"The SPLC is a political defamation machine that has little respect for freedom of thought and expression," the FRC's Boykin told PJ Media. "The SPLC wants an Internet that exists in an air-tight vacuum — one devoid of the oxygen of free exchange and democratic discourse." He decried the SPLC's efforts as "a demand to acquiesce to neo-Marxism."

"Google would do well to follow the example of the FBI, DOJ, U.S. Army and others who have parted ways with the SPLC," Boykin insisted.

Jeremy Tedesco, senior counsel at Alliance Defending Freedom (ADF), another group falsely maligned by the SPLC, agreed with Boykin.

"The problem is, they're relying on an unreliable source. The words 'trusted' and 'SPLC' are not compatible," Tedesco said. "There's a far-Left advocacy group that maligns people they disagree with."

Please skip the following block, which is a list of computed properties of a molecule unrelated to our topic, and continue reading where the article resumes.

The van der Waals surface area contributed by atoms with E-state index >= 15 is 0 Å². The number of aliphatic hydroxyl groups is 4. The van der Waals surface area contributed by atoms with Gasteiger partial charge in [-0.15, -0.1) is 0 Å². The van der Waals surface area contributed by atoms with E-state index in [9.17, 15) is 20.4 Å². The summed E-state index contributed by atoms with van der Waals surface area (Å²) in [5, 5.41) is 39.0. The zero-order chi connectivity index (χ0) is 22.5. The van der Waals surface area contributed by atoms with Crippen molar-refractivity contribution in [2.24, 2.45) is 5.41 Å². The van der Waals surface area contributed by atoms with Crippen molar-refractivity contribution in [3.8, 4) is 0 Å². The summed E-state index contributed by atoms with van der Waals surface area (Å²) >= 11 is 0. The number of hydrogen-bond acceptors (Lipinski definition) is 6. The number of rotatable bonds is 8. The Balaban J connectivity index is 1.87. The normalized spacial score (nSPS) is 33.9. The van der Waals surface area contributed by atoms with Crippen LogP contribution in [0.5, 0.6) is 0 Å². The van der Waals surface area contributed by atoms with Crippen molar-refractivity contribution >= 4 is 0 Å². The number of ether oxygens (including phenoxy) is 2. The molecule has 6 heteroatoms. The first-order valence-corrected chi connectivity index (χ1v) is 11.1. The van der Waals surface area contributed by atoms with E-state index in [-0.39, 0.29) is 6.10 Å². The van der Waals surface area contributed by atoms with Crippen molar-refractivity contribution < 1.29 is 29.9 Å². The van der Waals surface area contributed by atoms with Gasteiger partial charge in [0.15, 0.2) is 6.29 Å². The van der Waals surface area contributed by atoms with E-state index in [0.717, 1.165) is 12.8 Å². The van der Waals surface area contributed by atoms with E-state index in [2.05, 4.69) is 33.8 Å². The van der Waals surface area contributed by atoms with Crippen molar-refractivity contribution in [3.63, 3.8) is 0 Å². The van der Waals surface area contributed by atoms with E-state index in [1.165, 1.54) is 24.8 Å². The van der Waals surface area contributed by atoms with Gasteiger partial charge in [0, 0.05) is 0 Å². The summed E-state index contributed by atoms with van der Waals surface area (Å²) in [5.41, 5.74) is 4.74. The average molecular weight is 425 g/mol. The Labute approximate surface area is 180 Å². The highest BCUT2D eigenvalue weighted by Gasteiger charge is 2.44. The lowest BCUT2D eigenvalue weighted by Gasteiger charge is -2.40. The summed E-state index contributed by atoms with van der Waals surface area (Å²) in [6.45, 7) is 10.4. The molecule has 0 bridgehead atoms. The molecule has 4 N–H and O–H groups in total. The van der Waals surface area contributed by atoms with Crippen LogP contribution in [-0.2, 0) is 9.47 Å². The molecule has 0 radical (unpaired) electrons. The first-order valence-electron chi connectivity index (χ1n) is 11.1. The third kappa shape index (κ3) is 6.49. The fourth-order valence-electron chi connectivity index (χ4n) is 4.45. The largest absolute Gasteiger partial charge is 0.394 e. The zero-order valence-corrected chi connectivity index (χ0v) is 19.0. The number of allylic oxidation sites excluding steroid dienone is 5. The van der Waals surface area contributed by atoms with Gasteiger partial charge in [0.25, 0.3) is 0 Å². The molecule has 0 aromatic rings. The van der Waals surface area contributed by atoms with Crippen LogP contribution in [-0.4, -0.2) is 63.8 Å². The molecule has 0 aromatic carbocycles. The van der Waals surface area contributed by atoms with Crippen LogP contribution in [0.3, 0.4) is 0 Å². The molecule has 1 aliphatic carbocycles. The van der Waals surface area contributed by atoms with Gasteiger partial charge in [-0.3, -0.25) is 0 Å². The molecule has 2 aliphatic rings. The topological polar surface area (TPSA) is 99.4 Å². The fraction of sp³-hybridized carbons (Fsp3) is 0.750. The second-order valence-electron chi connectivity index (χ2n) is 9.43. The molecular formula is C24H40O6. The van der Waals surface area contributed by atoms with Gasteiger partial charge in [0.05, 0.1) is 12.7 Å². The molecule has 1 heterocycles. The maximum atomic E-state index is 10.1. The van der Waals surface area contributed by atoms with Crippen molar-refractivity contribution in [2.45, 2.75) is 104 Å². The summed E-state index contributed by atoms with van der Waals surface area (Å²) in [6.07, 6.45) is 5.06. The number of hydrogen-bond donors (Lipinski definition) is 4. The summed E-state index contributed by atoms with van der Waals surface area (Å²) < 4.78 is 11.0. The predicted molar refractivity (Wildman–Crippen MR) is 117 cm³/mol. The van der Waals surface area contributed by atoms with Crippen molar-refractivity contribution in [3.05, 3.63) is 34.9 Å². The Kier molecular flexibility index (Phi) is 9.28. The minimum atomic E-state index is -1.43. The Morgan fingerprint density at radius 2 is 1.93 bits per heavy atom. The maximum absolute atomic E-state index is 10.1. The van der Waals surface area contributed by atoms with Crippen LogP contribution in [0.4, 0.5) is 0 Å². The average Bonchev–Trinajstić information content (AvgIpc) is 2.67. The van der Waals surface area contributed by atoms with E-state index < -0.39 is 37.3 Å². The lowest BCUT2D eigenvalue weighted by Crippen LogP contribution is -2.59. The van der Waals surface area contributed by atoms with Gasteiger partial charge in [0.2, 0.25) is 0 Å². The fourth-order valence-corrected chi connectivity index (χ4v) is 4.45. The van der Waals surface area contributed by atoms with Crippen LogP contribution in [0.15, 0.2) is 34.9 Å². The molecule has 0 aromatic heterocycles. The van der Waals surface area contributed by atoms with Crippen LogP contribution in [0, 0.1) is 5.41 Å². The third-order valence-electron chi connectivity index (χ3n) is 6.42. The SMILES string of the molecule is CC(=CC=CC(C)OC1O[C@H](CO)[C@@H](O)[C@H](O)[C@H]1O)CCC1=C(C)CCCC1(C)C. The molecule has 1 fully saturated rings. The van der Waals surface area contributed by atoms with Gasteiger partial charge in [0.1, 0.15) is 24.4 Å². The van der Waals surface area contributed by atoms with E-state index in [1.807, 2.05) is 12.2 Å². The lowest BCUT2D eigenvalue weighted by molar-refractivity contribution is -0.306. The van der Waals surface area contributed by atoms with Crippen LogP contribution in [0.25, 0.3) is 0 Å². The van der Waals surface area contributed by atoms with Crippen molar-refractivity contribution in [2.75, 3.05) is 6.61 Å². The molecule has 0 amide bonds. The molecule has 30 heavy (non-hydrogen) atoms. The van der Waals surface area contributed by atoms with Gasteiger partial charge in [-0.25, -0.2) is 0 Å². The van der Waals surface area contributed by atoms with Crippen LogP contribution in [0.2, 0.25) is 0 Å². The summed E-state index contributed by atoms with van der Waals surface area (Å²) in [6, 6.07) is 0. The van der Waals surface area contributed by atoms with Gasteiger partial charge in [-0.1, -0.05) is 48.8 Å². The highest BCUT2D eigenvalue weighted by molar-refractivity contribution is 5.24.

He argued that Google should "absolutely" drop the SPLC. "All you have to do is read a handful of the articles that have come out in the past year and a half," Tedesco noted. "SPLC is no longer credible or reliable -- they simply attack their political enemies."

In his testimony, Google CEO Sundar Pichai suggested that conservatives should just accept that the SPLC is a "trusted flagger" and rather than complain, they should point out conservative organizations that Google should add to the "trusted flagger" list.

Tedesco shot down this idea. "Conservative organizations like mine have no interest in recommending conservative organizations that would push conservative orthodoxy on social media," the ADF lawyer told PJ Media. "We want all sides to be able to express their point of view. That's what free speech looks like."

In addition to blasting FRC as a "hate group" — an attack that directly inspired the 2012 terrorist attack — SPLC repeatedly attacked Rep. Steve Scalise (R-La.). James Hodgkinson, the Bernie Sanders supporter who shot Scalise at the Congressional Baseball Game shooting last year, "liked" the SPLC on Facebook.